Whether Ellis is gay, straight, bi, asexual, or anything else on the rainbow of sexuality, he's not telling. In an interview with Metro Weekly, he said, "I definitely don’t identify as gay. But I wouldn’t identify myself necessarily with straight either ... I’ve played around with my persona in terms of its sexuality, and I’ve made various comments over the years that I’m straight, I’m bi, I’m gay, I’m whatever you want me to be." Ellis is clearly aware of his ability to play with identity in both his work and his private life: his novels are all satirical in one form or another, from the mock memoir Lunar Park to his famous 1987 novel Rules of Attraction.
Hall is considered one of the most groundbreaking lesbian authors in history, especially since she wrote The Well of Loneliness in 1928, before gay rights were considered a basic civil rights issue. She discusses relationships between women more explicitly than was common in her day, which was a brave move on her part. In her real life, Hall played with gender roles by dressing in suits and top hats.
Puerto Rican writer Luis Negrón is best known for his short story collection Mundo Cruel, which was translated into English and published in the U.S. in 2013. The stories showcase a cruel world in clear, tight prose, and deal with Puerto Rican gay culture, a topic unfamiliar to many of us. The characters in Mundo Cruel experience abuse, prejudice, death, and heartbreak, and yet they are resilient. Negrón also edited an anthology of LGBTQ Puerto Rican writers, who are hugely underrepresented.
This brave, out, and proud lesbian writer and editor whipped Mr. Hemingway into shape as his mentor and one of his early readers; though Hemingway popularized the spare style she used in her writing, she was the one who used it first. Stein wrote some beautiful and bizarre books, from the experimental Tender Buttons to the collected novellas Three Lives. She also wrote one of the first explicit coming-out stories, "Q.E.D", which was written in 1903 but wasn't published until 1950 in book form.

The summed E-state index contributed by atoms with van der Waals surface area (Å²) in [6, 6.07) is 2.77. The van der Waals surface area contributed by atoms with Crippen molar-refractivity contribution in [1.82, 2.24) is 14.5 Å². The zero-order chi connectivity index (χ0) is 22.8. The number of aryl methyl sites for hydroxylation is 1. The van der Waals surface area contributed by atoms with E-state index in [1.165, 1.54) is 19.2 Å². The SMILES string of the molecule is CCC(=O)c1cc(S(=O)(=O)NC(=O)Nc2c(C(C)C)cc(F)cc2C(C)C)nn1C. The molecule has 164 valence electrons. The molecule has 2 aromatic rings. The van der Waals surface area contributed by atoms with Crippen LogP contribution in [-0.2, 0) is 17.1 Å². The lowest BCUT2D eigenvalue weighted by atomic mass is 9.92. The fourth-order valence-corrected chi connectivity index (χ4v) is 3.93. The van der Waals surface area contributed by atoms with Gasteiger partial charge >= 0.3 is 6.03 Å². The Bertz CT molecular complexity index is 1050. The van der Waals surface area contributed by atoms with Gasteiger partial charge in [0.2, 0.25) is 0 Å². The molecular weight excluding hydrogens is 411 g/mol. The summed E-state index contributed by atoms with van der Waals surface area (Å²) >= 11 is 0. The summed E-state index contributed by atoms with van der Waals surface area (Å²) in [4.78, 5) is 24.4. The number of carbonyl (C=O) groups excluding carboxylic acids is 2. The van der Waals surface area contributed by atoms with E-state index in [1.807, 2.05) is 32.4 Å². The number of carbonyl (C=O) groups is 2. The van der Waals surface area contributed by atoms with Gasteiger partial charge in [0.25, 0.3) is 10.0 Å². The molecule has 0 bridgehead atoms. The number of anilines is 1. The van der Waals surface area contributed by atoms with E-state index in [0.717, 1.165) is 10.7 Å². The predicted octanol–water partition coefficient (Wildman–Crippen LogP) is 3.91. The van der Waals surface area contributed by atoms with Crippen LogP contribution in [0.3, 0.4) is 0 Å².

Sarah Waters, a contemporary Welsh writer, has written a whole series of historical novels set in the Victorian era that involve lesbian protagonists and their love affairs. Historical romances have been done before, but what Waters brings to the table is her unapologetic acknowledgment that lesbians existed in history. Women have been attracted to women for far longer than we have been accepting them, and Waters's exploration of women's sexuality within genres usually dedicated to heterosexual couples opens the door for other authors to do the same.
It isn't known whether Hughes was gay, straight, bi, or asexual, but he was portrayed as a black gay icon in filmmaker Isaac Julien's 1989 film Looking for Langston. Some scholars have opined that Hughes was asexual. But first and foremost, Hughes was a writer, a poet, an activist, and one of the leaders of the Harlem Renaissance. In other words, he was an artistic force to be reckoned with.
Leslie Feinberg, author of the classic queer novel Stone Butch Blues, identified as an "anti-racist white, working-class, secular Jewish, transgender, lesbian, female, revolutionary communist." Stone Butch Blues is considered essential reading for both the straight and queer communities, as it explores a butch lesbian growing up in a pre-Stonewall Riots era.
Minnie Bruce Pratt was Feinberg's longtime partner, who wrote about their relationship, as well as Pratt's own sense of her sexuality, in her poetic memoir-ish book, s/he. Pratt describes her self-discovery through a series of erotic encounters that make you want to take a cold shower. Her identity crisis, as well as her attempts to keep in touch with her children, will also make you (or me, anyway) cry.